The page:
Technology in Clinical Trials for Parkinson’s Disease
Great Lakes NeuroTechnologies is proud to present the webinar series, “Technology in Clinical Trials for Parkinson’s Disease”. This series is targeted to researchers, clinicians, and product developers who are designing and implementing clinical trials for Parkinson’s disease. Whether you’re designing trials for pharma or deep brain stimulation, our team of scientific investigators will be delivering a wide variety of topics to stimulate creativity and collaboration. Each monthly, 20-minute session will share methods, sample data, and analysis techniques that will drive insight and innovation for designing Parkinson’s trials and integrating automated technology.
|January 30th Thursday 12:00 to 12:30 EST||Towards Ambulatory Motor Monitoring: Measuring Dyskinesia During Activities of Daily Living||View Webcast||Chris Pulliam, PhD||View Slides||View Abstract|
|March 20th Thursday 12:00 to 12:30 EST||Development and clinical evaluation of a clinician worn device for the assessment of abnormal muscle tone||Elizabeth Brokaw, PhD||View Slides||View Abstract|
|June 26th Thursday
12:00 to 12:30 EST
|Automated Guidance of Post-Operative DBS Programming||View Webcast||Chris Pulliam, PhD||View Slides|
|July 22nd Tuesday
12:00 to 12:30 EST
|Quantitative Parkinson’s Gait Assessment: A high resolution measure of change in impairment||View Webcast||Elizabeth Brokaw, PhD||View Slides||View Abstract|
July 22nd, Tuesday, 12:00 to 12:30 EST
Parkinson’s disease commonly results in detrimental balance and gait impairment. While the use of deep brain stimulation is becoming increasingly prevalent for the management of upper extremity motor symptoms, DBS can have a delayed effect, up to three hours, on the lower extremities, gait, and balance. This makes it difficult to monitor or tune for these characteristics in the clinic. In collaboration with University Hospitals Case Medical Center and the University of Cincinnati, body worn motion sensors were used to evaluate the effects of turning DBS off over the course of three hours. To date, seven subjects with PD and implanted DBS systems completed the study. Subjects started the study off medication and with DBS on. Motion sensors were placed on the thighs and feet of patients, who then completed lower extremity tasks from the Unified Parkinson’s Disease Rating Scale (UPDRS) motor assessment with DBS on and at a series of time points up to three hours after turning off DBS. Clinician UPDRS evaluations were completed with DBS on and again three hours after DBS was turned off. Motion sensor evaluated gait impairment was not significantly different (p>0.05) from the corresponding clinician impairment evaluation. Additionally, the data showed a significant increase in gait impairment after three hours off DBS (p < 0.05) but not immediately after DBS was turned off (p > 0.1) nor one hour after DBS was off (p > 0.1). These results support the need for evaluation of gait impairment in patients with DBS outside of the clinic and suggest that the Kinesia system could be beneficial for longer-term monitoring of gait impairment.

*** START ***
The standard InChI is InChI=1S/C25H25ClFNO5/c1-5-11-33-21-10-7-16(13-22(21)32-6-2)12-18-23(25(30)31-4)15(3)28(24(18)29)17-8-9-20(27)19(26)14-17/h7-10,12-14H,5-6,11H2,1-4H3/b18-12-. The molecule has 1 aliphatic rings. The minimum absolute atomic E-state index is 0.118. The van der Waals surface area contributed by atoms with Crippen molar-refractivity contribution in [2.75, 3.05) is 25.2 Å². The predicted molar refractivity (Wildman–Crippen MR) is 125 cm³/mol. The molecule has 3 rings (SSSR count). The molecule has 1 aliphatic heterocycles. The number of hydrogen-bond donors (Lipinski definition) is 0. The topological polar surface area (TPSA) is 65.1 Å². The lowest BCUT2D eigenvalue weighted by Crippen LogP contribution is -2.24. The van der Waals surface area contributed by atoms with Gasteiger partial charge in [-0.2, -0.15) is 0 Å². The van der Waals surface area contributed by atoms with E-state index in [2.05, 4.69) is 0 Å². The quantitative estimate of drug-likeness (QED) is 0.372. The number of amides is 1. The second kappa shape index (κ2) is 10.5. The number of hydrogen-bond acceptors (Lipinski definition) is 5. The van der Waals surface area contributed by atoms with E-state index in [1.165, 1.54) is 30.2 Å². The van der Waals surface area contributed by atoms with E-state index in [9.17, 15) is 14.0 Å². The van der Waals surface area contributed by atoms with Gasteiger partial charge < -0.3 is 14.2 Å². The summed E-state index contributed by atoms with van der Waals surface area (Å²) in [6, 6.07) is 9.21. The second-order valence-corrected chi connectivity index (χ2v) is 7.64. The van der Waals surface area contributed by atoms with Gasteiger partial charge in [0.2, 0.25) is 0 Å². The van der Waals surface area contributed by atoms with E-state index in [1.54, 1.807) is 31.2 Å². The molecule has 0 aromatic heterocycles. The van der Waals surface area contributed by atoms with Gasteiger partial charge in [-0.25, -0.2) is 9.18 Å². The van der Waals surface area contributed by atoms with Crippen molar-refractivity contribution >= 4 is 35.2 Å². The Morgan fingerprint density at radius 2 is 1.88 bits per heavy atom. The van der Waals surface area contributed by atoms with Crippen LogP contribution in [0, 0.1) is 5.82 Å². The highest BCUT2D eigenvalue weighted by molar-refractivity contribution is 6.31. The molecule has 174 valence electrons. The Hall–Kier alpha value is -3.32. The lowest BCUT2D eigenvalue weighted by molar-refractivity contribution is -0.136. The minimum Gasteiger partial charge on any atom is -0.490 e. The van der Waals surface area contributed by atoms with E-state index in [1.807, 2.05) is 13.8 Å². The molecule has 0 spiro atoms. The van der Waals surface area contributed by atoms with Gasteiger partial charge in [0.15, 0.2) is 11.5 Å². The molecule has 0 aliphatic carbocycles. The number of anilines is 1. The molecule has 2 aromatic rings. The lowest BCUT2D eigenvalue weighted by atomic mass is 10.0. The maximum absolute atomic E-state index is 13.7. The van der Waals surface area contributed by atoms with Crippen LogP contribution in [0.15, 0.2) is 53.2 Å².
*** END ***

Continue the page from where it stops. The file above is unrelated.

Development and clinical evaluation of a clinician worn device for the assessment of abnormal muscle tone
March 20th Thursday 12:00 to 12:30 EST
Neurological conditions such as cerebral palsy, stroke, Parkinson’s disease, and spinal cord injury often result in abnormal muscle tone, which is a major impediment to functional use of the affected limbs. Treatments such as Botox injections and deep brain stimulation differ in effectiveness depending on the condition. As a result, the ability to quantitatively distinguish between different types of abnormal tone is important for determining the appropriate treatment.
MyoSense, a clinician worn device, is being developed to identify and quantify abnormal muscle tone. MyoSense is instrumented with force and velocity sensors to monitor changes in resistance to movement as the clinician moves the individual’s limb at different speeds. This will help clinicians quantitatively distinguish between speed based changes in muscle properties such as those that result from spasticity, and effects of other types of abnormal muscle tone such as rigidity and dystonia. This webinar will focus on MyoSense device design, results from evaluation of simulated types of abnormal tone, and preliminary clinical results.
Thursday, January 30 – 12:00 – 12:30 EST
Dyskinesia throughout the levodopa dose cycle has been previously measured in patients with Parkinson’s disease (PD) using a wrist-worn motion sensor during the stationary tasks of arms resting and extended. Quantifying dyskinesia during unconstrained activities poses a unique challenge since these involuntary movements are kinematically similar to voluntary movement. The objective of the current study was to determine the feasibility of using motion sensors to measure dyskinesia during activities of daily living. Fifteen PD subjects performed scripted activities of daily living while wearing motion sensors on bilateral hands, thighs, and ankles over the course of a levodopa dose cycle. Videos were scored by clinicians using the modified Abnormal Involuntary Movement Scale to rate dyskinesia severity in separate body regions, with the total score used as an overall measure. Kinematic features were extracted from the motion data and linear regression models were generated to output severity scores. Dyskinesia scores predicted by the model were highly correlated with clinician scores, demonstrating that a system with motion sensors may provide an accurate measure of overall dyskinesia that can be used to monitor patients as they complete typical activities, and thus provide insight on symptom fluctuation in the context of daily life.